RestrictPublicBuckets: True
    
      MyDataBucketPolicy:
        Type: AWS::S3::BucketPolicy
        Properties:
          Bucket: !Ref MyDataBucket
          PolicyDocument:
            Id: AccessLogBucketPolicy
            Version: "2012-10-17"
            Statement:
              - Sid: AllowSSLRequestsOnly
                Action:
                  - s3:*
                Effect: Deny
                Resource:
                  - !Sub "arn:aws:s3:::${MyDataBucket}/*"
                  - !Sub "arn:aws:s3:::${MyDataBucket}"
                Condition:
                  Bool:
                    "aws:SecureTransport": "false"
                Principal: "*"
              - Sid: Restrict Delete* Actions
                Action: s3:Delete*
                Effect: Deny
                Principal: "*"
                Resource: !Sub "arn:aws:s3:::${MyDataBucket}/*"

To do this with the AWS CLI in one command would require quite a few flags, and options, rather than including that here I will leave that exercise up to the reader.

Now some may say this is a great opportunity for consulting companies to endlessly uplift customer infrastructure. But this again begs the questions:

  1. Why is this the case for customers using the recommended tools?
  2. What about developers getting started on their first application?
  3. Wouldn’t be better to have these consultants building something new, rather than crafting reams of YAML?

Why Provide Resources which are Secure by Default?

So I have used S3 buckets as a very common example, but there is an ever growing list of services in the AWS that I think would benefit from better default configuration.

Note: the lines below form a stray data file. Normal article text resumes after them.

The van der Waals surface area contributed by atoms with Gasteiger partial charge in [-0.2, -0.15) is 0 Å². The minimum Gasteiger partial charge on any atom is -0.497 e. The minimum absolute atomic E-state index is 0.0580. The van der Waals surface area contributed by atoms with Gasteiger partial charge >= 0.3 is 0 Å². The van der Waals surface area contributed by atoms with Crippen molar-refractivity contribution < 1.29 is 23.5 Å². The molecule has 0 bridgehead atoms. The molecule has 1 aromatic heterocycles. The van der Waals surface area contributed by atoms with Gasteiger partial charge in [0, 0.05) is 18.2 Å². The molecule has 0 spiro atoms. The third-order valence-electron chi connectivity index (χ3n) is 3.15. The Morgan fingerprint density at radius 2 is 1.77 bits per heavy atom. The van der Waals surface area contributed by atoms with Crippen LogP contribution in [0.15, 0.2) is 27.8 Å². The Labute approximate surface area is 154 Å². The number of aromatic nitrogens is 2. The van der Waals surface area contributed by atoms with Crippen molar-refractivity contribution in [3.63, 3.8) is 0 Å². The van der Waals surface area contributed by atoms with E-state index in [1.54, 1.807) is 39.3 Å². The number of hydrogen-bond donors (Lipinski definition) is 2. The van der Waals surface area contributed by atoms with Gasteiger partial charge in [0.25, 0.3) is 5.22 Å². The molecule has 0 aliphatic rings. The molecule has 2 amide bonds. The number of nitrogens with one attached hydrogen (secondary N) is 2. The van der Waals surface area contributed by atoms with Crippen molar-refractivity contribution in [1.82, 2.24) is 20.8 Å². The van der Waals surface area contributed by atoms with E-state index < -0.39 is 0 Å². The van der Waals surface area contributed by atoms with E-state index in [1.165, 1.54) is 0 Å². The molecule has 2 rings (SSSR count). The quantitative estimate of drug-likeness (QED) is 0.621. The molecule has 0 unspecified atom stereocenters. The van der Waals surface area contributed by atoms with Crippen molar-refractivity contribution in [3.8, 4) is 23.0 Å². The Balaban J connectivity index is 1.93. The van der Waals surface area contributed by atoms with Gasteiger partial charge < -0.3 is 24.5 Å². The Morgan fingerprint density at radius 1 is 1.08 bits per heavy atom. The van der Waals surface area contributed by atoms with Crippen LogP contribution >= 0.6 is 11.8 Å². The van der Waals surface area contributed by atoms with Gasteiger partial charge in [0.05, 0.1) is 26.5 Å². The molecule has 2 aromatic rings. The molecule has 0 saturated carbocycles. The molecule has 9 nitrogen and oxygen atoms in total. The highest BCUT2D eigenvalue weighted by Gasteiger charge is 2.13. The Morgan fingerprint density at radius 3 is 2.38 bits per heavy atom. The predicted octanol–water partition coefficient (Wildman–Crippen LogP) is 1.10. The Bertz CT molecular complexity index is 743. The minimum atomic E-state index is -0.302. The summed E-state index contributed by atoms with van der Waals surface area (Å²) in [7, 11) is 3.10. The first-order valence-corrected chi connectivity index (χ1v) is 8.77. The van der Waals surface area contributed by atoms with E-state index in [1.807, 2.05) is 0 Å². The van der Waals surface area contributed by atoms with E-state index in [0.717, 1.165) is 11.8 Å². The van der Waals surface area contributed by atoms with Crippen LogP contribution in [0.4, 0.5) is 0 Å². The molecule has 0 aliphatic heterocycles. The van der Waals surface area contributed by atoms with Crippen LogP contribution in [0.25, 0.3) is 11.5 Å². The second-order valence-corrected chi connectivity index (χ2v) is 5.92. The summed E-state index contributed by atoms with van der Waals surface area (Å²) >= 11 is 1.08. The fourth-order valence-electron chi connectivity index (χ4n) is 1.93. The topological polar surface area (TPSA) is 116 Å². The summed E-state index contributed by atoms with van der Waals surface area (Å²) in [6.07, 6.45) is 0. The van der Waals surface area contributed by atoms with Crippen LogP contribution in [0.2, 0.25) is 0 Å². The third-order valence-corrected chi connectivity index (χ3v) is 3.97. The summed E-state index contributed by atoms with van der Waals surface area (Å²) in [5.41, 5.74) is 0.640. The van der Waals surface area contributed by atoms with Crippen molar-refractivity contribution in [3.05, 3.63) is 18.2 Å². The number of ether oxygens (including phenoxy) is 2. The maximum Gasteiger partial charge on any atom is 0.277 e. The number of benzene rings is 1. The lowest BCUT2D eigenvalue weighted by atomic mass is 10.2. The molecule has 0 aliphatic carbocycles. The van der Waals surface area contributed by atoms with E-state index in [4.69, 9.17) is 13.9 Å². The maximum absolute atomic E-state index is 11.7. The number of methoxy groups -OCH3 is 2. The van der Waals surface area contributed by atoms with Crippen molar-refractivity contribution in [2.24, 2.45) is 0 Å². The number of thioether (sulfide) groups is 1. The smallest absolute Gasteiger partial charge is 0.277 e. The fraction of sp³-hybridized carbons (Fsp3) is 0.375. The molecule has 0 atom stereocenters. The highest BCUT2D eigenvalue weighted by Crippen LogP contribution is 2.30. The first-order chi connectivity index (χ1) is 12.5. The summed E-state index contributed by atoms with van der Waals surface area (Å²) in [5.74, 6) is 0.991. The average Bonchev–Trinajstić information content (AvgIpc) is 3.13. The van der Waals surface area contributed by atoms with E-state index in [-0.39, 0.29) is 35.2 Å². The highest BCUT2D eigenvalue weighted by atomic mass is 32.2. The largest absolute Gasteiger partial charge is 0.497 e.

Just to summarise some of the points I have made above:

  1. It would make it harder for those new to the cloud to do the wrong thing when following examples.
  2. The cost of building and maintaining infrastructure would be reduced over time as safer defaults would remove the need for pages of code to deploy “secure” s3 buckets.
  3. For new and busy developers things would be mostly right from the beginning, and likewise update that baseline even just for new applications, leaving them more time to do the actual work they should be doing.

So anyone who is old enough to remember Sun Solaris will recall the “secure by default” effort launched with Solaris 10 around 2005, this also came with “self healing” (stretch goal for AWS?), so security issues around defaults is not a new problem, but has been addressed before!

Follow Up Q&A

I have added some of the questions I received while reviewing this article, with some answers I put together.

Will CDK help with this problem of defaults?

So as it stands now I don’t believe the default s3 bucket construct has any special default settings, there is certainly room for someone to make “secure” versions of the constructs but developers would need to search for them and that kind of misses the point of helping wider AWS user community.

Why don’t you just write your own CLI to create buckets?

This is a good suggestion, however I already have my fair share of side projects, if I was to do this it would need to be championed by a orginisation, and team that got value from the effort. But again, needing to tell every new engineer to ignore the default AWS CLI as it isn’t “secure” seems to be less than ideal, I really want everyone to be “secure”.

How did you come up with this topic?

Well I am currently working through “retrofitting” best practices (the latest ones) on a bunch of aws serverless stacks which I helped build a year or so ago, this is when I asked the question why am I searching then helping to document what is “baseline” configuration for s3 buckets?!

Won’t this make the tools more complicated adding all these best practices?

I think any uplift at all would be a bonus at the moment, I don’t think it would be wise to take on every best practice out there, but surely the 8020 rule would apply here. Anything to reduce the amount of retro fitting we need to do would be a good thing in my view.


comments powered by Disqus